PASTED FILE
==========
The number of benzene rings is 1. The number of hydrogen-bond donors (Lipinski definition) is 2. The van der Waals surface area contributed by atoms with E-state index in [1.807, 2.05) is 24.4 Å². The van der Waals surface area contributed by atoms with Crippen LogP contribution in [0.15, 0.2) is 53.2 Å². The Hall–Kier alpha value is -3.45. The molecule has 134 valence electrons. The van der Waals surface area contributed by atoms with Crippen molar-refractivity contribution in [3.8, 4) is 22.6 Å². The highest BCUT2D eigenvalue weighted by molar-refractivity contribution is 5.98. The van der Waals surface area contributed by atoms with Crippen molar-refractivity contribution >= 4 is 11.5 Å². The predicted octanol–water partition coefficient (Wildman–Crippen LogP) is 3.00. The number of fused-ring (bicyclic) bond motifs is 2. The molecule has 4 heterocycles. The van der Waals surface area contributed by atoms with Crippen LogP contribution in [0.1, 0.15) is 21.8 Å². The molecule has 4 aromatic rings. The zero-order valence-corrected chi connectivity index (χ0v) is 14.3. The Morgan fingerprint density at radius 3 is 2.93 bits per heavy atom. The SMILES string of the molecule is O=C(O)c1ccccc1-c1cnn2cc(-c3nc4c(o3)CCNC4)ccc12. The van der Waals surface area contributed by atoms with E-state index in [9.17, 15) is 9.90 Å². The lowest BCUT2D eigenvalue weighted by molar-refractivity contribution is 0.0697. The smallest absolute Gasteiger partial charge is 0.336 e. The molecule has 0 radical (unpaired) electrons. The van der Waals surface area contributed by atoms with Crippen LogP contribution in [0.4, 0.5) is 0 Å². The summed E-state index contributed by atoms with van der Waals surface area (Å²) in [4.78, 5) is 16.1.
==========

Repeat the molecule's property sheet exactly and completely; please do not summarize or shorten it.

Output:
The number of benzene rings is 1. The number of hydrogen-bond donors (Lipinski definition) is 2. The van der Waals surface area contributed by atoms with E-state index in [1.807, 2.05) is 24.4 Å². The van der Waals surface area contributed by atoms with Crippen LogP contribution in [0.15, 0.2) is 53.2 Å². The Hall–Kier alpha value is -3.45. The molecule has 134 valence electrons. The van der Waals surface area contributed by atoms with Crippen molar-refractivity contribution in [3.8, 4) is 22.6 Å². The highest BCUT2D eigenvalue weighted by molar-refractivity contribution is 5.98. The van der Waals surface area contributed by atoms with Crippen molar-refractivity contribution >= 4 is 11.5 Å². The predicted octanol–water partition coefficient (Wildman–Crippen LogP) is 3.00. The number of fused-ring (bicyclic) bond motifs is 2. The molecule has 4 heterocycles. The van der Waals surface area contributed by atoms with Crippen LogP contribution in [0.1, 0.15) is 21.8 Å². The molecule has 4 aromatic rings. The zero-order valence-corrected chi connectivity index (χ0v) is 14.3. The Morgan fingerprint density at radius 3 is 2.93 bits per heavy atom. The SMILES string of the molecule is O=C(O)c1ccccc1-c1cnn2cc(-c3nc4c(o3)CCNC4)ccc12. The van der Waals surface area contributed by atoms with E-state index in [9.17, 15) is 9.90 Å². The lowest BCUT2D eigenvalue weighted by molar-refractivity contribution is 0.0697. The smallest absolute Gasteiger partial charge is 0.336 e. The molecule has 0 radical (unpaired) electrons. The van der Waals surface area contributed by atoms with Crippen LogP contribution in [0.4, 0.5) is 0 Å². The summed E-state index contributed by atoms with van der Waals surface area (Å²) in [4.78, 5) is 16.1.